Finally, as what a good ruler would have, the concern of the control of a foreign power, which he had always been cautious of. He wondered if the embrace of the Catholic religion would render him a subject of the Popes and be randomly dictated over? Would he, in the process, be putting his beloved people into wrong hands? Can the different popes and the various orders of the Jesuits, Dominicans and Benedictines who were so divided over times and so inconsistent in giving their papal blessings of the rites of ancestor "worship" be trustworthy enough to teach China on what is true religion and true worship from generation to generation? At one time, ancestor "worship" was deemed permissible and at another time was not, depending on the different popes and the different voices that spoke the loudest at any point in time. The Emperor was disillusioned over the fights in the papacy and this issue led to further suspicion concerning the motives of the westerners. Such untrustworthiness was too much for an upright and disciplined leader and his people who had been consistent in their heritage since antiquity. He was far in advance of his time in realizing the important part which the West would sooner or later play in the Orient and the price the Chinese would have to pay if they would not remain united and surefooted. He wrote in the later years, “But if our government became feeble, if we had civil war or were invaded by Mongols, what would become of our empire? The Europeans could do with China as they pleased.” His prediction came true in the generations soon after. He knew though that in the meantime, he could use what the westerner brought to the East as tools to awake his country to prosperity and to spiritual reality, but the division of the Roman Catholic Church into 2 opposing camps, which defeated each other had destroyed the prestige of the Europeans in the eyes of the Emperor and his people.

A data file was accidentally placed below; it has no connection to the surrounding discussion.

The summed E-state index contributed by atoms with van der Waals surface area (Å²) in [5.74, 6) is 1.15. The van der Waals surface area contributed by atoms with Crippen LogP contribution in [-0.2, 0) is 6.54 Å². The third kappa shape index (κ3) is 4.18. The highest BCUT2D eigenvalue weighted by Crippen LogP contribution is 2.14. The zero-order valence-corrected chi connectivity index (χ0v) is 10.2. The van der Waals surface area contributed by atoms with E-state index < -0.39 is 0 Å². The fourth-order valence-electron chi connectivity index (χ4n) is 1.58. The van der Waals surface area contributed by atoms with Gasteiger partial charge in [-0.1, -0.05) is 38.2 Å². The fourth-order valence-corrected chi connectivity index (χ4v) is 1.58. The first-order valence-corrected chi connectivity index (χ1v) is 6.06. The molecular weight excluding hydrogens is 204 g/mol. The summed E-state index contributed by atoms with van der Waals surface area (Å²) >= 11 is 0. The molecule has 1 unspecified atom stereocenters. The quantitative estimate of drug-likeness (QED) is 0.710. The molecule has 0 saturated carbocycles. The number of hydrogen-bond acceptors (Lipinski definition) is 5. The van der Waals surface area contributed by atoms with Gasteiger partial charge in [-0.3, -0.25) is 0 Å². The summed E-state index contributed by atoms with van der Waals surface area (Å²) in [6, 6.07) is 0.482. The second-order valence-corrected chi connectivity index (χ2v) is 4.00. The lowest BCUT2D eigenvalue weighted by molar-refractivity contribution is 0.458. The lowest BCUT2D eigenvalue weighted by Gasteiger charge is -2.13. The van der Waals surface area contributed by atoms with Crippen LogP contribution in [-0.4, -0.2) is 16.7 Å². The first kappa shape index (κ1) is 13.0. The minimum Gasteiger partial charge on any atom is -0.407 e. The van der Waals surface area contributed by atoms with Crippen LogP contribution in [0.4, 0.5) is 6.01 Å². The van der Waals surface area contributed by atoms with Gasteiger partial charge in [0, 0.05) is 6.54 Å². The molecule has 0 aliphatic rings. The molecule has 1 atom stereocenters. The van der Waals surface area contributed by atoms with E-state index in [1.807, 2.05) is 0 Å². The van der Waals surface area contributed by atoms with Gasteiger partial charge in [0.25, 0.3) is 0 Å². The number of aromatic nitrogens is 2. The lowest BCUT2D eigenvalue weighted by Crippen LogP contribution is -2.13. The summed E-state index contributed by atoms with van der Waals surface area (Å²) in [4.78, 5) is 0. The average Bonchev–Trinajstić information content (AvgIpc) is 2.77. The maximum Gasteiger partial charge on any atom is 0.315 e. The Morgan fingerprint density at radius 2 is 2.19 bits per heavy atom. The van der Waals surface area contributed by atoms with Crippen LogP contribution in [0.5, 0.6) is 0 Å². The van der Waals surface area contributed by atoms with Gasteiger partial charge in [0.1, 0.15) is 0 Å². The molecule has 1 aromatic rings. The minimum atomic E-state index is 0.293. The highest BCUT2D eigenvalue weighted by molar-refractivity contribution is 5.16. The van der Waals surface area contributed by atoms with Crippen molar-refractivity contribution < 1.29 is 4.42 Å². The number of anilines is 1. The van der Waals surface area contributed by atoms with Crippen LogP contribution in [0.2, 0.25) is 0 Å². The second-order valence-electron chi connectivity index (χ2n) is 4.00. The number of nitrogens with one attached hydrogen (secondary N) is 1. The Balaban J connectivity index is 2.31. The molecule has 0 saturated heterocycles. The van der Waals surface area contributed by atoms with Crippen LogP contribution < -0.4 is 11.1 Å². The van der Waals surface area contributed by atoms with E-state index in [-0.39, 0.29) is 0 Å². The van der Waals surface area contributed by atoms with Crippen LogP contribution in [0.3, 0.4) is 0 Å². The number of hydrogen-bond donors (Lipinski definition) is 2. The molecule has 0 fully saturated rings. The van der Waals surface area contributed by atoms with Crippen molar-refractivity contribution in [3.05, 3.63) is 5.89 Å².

The Pope’s desire for power and control over the Peking believers became more blatantly clear when de Tournon kept insisting on appointing a leader over the Peking Jesuits and churches, one whom the Pope must have confidence in, and such a one would not be one among those that who had stayed long enough in China to have understood the moral principles and culture of the Chinese or had known the way of the Emperor over his people. To that, the Emperor (Book, Self Portrait) answered, “If the Pope would send a man of impeccable conduct and spiritual gifts as good as those Westerners here now, a man who won’t interfere with others or dominate them, he will be received as warmly as the rest. But if we give such a man power over the others as you requested, there will be many and serious difficulties. You have seen here Westerners who have stayed 4o years with us, and if they are still somewhat lacking in knowledge of imperial affairs, how could some just implanted from the West do better? I would not be able to get along with him as I do with these. We would need an interpreter, which means distrust and awkwardness. Such a man would never be free from error, and if he would be appointed leader of all he would have to carry blame earned by the others and pay penalties according to our usage.” He added, One cannot blame your attachment to your religion, but one does blame – and rightly – your obstinacy on matters of which you know nothing.”